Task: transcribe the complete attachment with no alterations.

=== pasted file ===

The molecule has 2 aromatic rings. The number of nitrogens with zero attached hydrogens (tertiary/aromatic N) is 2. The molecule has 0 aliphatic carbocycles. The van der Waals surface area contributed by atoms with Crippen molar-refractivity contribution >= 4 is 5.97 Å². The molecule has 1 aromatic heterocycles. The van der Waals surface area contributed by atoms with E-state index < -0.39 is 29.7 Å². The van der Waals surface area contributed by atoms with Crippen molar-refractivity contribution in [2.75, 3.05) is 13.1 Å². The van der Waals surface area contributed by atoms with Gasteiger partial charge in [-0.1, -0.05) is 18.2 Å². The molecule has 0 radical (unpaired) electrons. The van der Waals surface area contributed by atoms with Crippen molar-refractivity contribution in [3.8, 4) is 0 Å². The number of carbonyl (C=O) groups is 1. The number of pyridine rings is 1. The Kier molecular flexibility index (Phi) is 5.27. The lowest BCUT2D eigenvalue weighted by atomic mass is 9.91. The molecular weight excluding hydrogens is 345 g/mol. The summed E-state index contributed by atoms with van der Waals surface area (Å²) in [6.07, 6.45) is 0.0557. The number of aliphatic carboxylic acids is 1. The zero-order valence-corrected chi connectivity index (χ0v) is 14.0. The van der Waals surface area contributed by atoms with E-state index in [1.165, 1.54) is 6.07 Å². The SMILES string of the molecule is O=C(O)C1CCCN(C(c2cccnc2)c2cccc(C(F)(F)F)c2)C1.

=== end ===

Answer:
The molecule has 2 aromatic rings. The number of nitrogens with zero attached hydrogens (tertiary/aromatic N) is 2. The molecule has 0 aliphatic carbocycles. The van der Waals surface area contributed by atoms with Crippen molar-refractivity contribution >= 4 is 5.97 Å². The molecule has 1 aromatic heterocycles. The van der Waals surface area contributed by atoms with E-state index < -0.39 is 29.7 Å². The van der Waals surface area contributed by atoms with Crippen molar-refractivity contribution in [2.75, 3.05) is 13.1 Å². The van der Waals surface area contributed by atoms with Gasteiger partial charge in [-0.1, -0.05) is 18.2 Å². The molecule has 0 radical (unpaired) electrons. The van der Waals surface area contributed by atoms with Crippen molar-refractivity contribution in [3.8, 4) is 0 Å². The number of carbonyl (C=O) groups is 1. The number of pyridine rings is 1. The Kier molecular flexibility index (Phi) is 5.27. The lowest BCUT2D eigenvalue weighted by atomic mass is 9.91. The molecular weight excluding hydrogens is 345 g/mol. The summed E-state index contributed by atoms with van der Waals surface area (Å²) in [6.07, 6.45) is 0.0557. The number of aliphatic carboxylic acids is 1. The zero-order valence-corrected chi connectivity index (χ0v) is 14.0. The van der Waals surface area contributed by atoms with E-state index in [1.165, 1.54) is 6.07 Å². The SMILES string of the molecule is O=C(O)C1CCCN(C(c2cccnc2)c2cccc(C(F)(F)F)c2)C1.